For a generic stabilizer code, there's a standard form for $H,X,Z$; see for example previuos post.

For CSS codes, there are at least these simplifications : $B=0$; $C_2=0$; I think $A_1$ and $D$ can also be transformed to $0$ but I'm not sure. There could also be other simplifications. Has anyone worked out the details or knows of a reference for such a standard form?


1 Answer 1


Certainly $B=C_2=0$ for CSS codes. But for the other two.

Argument reductio ad absurdum

A CSS code is made out of two classical codes, with parity check matrices $H_X, H_Z$, and these matrices are the submatrices of the quantum code's stabilizer generator matrix.

Classical codes can also be transformed into equivalent codes by row operations on the parity-check matrices.

Let's imagine if $H_i$ is a $k_i\times n$ matrix for $i=X,Z$, and represents a $n$ bit code. Now, if $H_i$ could be simplified further so that entire columns could be made zero, then it is actually a code on fewer than $n$ bits! That is clearly not possible.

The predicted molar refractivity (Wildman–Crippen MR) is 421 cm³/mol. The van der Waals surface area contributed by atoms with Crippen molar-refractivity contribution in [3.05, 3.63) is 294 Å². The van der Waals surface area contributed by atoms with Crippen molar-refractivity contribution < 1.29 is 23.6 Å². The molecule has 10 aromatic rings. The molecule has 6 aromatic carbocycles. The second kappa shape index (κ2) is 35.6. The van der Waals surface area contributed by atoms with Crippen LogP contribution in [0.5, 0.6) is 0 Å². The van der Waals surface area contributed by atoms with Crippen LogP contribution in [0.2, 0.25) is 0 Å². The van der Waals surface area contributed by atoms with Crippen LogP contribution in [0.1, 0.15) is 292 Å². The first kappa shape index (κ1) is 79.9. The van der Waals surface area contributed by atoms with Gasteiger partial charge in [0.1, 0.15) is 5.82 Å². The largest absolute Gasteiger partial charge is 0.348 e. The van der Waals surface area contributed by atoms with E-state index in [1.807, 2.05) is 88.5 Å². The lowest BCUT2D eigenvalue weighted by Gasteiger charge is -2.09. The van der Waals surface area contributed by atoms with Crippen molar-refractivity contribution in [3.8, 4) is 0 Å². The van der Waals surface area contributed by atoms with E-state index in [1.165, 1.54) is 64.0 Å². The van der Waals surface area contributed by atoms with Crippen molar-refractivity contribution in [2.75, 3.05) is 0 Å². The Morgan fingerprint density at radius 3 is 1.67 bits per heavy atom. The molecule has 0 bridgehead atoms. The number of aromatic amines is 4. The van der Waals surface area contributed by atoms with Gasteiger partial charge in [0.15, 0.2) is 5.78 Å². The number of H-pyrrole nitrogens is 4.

Argument impossible algorithm

We have the matrix $$ H = \left(\begin{array}{ccc|ccc} I & A_1 & A_2 & 0 & 0 & 0 \\ 0 & 0 & 0 & D & I & E_2 \end{array}\right). $$

How do we intend to turn any of the submatrices $0$ with row operations? Take $D$ for instance. There are no $1$ in any row above it. So we can't do any operations that remove all $1$ from every column of $D$. We will always be left with at least one $1$ in each column no matter what row operations we do.

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    $\begingroup$ I came to the same conclusion last night after I posted the question. In standard form the destabilizers have form : $((0,0,0|I,0,0),(0,I,0|0,0,0))$ and that lead me to believe they can be used to eliminate $A_1$ and $D$ but that screws up the commutation relations so it's a no go. There is one restriction on the matrices that follows from $H_x H_z^T=0$ : $D^T + A_1 I^T + A_2 E_2^T = 0$ $\endgroup$
    – unknown
    Jun 14 at 17:59

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